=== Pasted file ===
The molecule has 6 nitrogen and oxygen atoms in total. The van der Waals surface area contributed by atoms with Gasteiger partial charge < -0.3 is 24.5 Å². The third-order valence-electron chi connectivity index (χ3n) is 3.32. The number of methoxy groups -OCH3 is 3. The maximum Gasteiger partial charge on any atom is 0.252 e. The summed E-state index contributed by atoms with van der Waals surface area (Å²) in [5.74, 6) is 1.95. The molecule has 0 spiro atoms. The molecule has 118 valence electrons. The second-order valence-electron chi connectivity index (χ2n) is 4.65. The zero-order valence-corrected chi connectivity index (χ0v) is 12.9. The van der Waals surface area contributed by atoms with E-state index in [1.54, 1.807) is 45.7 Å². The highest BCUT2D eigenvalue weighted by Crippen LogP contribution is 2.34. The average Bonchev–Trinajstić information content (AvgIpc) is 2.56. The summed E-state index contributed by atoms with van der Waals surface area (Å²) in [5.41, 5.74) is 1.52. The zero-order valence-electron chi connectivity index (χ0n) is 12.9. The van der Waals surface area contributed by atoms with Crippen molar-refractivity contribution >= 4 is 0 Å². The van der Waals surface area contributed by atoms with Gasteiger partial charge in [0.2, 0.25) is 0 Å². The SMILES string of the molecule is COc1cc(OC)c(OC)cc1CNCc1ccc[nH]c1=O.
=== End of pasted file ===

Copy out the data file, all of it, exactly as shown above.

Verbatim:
The molecule has 6 nitrogen and oxygen atoms in total. The van der Waals surface area contributed by atoms with Gasteiger partial charge < -0.3 is 24.5 Å². The third-order valence-electron chi connectivity index (χ3n) is 3.32. The number of methoxy groups -OCH3 is 3. The maximum Gasteiger partial charge on any atom is 0.252 e. The summed E-state index contributed by atoms with van der Waals surface area (Å²) in [5.74, 6) is 1.95. The molecule has 0 spiro atoms. The molecule has 118 valence electrons. The second-order valence-electron chi connectivity index (χ2n) is 4.65. The zero-order valence-corrected chi connectivity index (χ0v) is 12.9. The van der Waals surface area contributed by atoms with E-state index in [1.54, 1.807) is 45.7 Å². The highest BCUT2D eigenvalue weighted by Crippen LogP contribution is 2.34. The average Bonchev–Trinajstić information content (AvgIpc) is 2.56. The summed E-state index contributed by atoms with van der Waals surface area (Å²) in [5.41, 5.74) is 1.52. The zero-order valence-electron chi connectivity index (χ0n) is 12.9. The van der Waals surface area contributed by atoms with Crippen molar-refractivity contribution >= 4 is 0 Å². The van der Waals surface area contributed by atoms with Gasteiger partial charge in [0.2, 0.25) is 0 Å². The SMILES string of the molecule is COc1cc(OC)c(OC)cc1CNCc1ccc[nH]c1=O.